We live in an era in which few can even conceive of a world without the welfare state. Who would care for the old? How would people provide for their medical needs? What would happen to the disadvantaged and needy that fell upon hard times? In fact, there were free market solutions and non-government answers to these questions long before the modern Big Government Welfare State.
The announcement of a new fiscal budget for the U.S. government always sets the stage for struggles between the spenders and those trying to put some limits on the spending. The spenders usually win because politicians—particularly progressive ones—love to tap the national treasury in order to reward their supporters.
One of the potential contenders for the Republican nomination for President, Governor Scott Walker of Wisconsin, was surprise-asked the evolution question. The liberal media recurrently seeks to entertain itself with such “gotcha” questions. Their guys can sound as though they are confused about the number of states, or refer to the “inter-continental railroad,” and they’ll dismiss these things as foibles. But, they have a different rule for Republicans. Back in the days of Warren Harding, his supposed lack of intelligence was due, the progressives intimated, to his mixed-race heritage. Nowadays, the progressives consider the white race to be suspect.
Perhaps the most quintessential American theme throughout its history has been the role politicians have played in creating it—we call them our Founding Fathers—and the endless role of those who have wanted to take us in the wrong direction or at least tried to.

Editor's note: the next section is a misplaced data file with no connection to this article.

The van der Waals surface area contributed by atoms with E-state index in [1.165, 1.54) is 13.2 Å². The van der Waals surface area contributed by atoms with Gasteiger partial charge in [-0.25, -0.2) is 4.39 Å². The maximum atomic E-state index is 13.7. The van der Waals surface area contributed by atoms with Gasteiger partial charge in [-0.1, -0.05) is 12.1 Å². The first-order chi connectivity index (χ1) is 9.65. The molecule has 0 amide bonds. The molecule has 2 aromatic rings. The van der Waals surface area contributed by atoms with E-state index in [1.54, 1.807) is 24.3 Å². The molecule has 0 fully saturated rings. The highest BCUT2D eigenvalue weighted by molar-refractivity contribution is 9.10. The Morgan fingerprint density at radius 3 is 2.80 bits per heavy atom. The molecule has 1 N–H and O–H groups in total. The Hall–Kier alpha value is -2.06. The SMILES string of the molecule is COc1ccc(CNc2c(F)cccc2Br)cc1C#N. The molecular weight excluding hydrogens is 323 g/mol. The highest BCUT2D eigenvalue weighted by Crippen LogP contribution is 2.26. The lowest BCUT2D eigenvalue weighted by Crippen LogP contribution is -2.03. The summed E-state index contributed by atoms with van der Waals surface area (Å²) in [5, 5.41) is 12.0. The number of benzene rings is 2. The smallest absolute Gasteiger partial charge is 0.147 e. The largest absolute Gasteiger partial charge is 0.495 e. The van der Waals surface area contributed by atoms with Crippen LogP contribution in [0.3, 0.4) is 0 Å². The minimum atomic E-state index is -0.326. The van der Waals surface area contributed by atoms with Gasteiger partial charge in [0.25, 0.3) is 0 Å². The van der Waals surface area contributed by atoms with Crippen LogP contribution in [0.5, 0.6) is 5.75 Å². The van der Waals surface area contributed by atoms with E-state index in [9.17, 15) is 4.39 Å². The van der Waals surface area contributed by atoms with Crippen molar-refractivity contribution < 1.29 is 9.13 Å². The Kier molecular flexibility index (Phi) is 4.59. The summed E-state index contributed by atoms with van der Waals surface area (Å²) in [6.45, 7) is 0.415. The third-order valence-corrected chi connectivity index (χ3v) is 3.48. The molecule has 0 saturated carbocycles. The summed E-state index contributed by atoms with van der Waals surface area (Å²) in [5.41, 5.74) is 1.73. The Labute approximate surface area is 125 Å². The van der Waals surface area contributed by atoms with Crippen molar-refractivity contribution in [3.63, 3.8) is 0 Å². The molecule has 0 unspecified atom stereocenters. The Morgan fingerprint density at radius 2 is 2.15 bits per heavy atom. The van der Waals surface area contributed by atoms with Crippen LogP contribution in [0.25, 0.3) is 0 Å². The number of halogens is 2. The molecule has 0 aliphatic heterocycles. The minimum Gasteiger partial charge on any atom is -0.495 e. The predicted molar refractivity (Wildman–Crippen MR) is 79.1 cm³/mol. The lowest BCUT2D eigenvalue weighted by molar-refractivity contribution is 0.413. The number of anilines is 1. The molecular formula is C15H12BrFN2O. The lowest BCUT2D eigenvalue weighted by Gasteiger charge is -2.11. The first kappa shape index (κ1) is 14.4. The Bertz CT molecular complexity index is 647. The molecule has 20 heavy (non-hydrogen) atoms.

The Taxpayers Protection Alliance (TPA) published a report February 12, 2015 “Filling the Solar Sinkhole Billions of Bucks Have Delivered Too Little Bang”. The report summarized, “In spite of government’s best efforts to encourage innovation by solar energy companies and encourage Americans to rely more heavily on solar electricity, solar power continues to be a losing proposition…”
A recently released report on the degree of confidence that Americans have in the country’s leading political and economic institutions showed that few of these institutions are held in high regard by the public.
The GOP wants the Silicon Valley’s love. And by love we mean the millions of donation dollars that currently go mostly to Democrats. And sadly, it appears some Republicans will go to nearly any length to curry some of that coin.
In this edition of The Heartland Daily Podcast, managing editor of School Reform News, Heather Kays talks with David Boaz. Kays and Boaz, executive vice president of the Cato Institute and author of the new book ‘The Libertarian Mind,’ discuss the fundamental problems with a government-run education system.
Sen. Edward Markey (D-MA), other senators and Congressman Raul Grijalva (D-AZ) recently sent letters to institutions that employ or support climate change researchers whose work questions claims that Earth and humanity face unprecedented manmade climate change catastrophes.
In this edition of The Heartland Daily Podcast, Research Fellow and Managing Editor of Environment and Climate News H. Sterling Burnett sits down with Environmental writer, activist and Heartland Policy Advisor Ron Arnold. Arnold and Burnett discuss Arnold’s environmental work.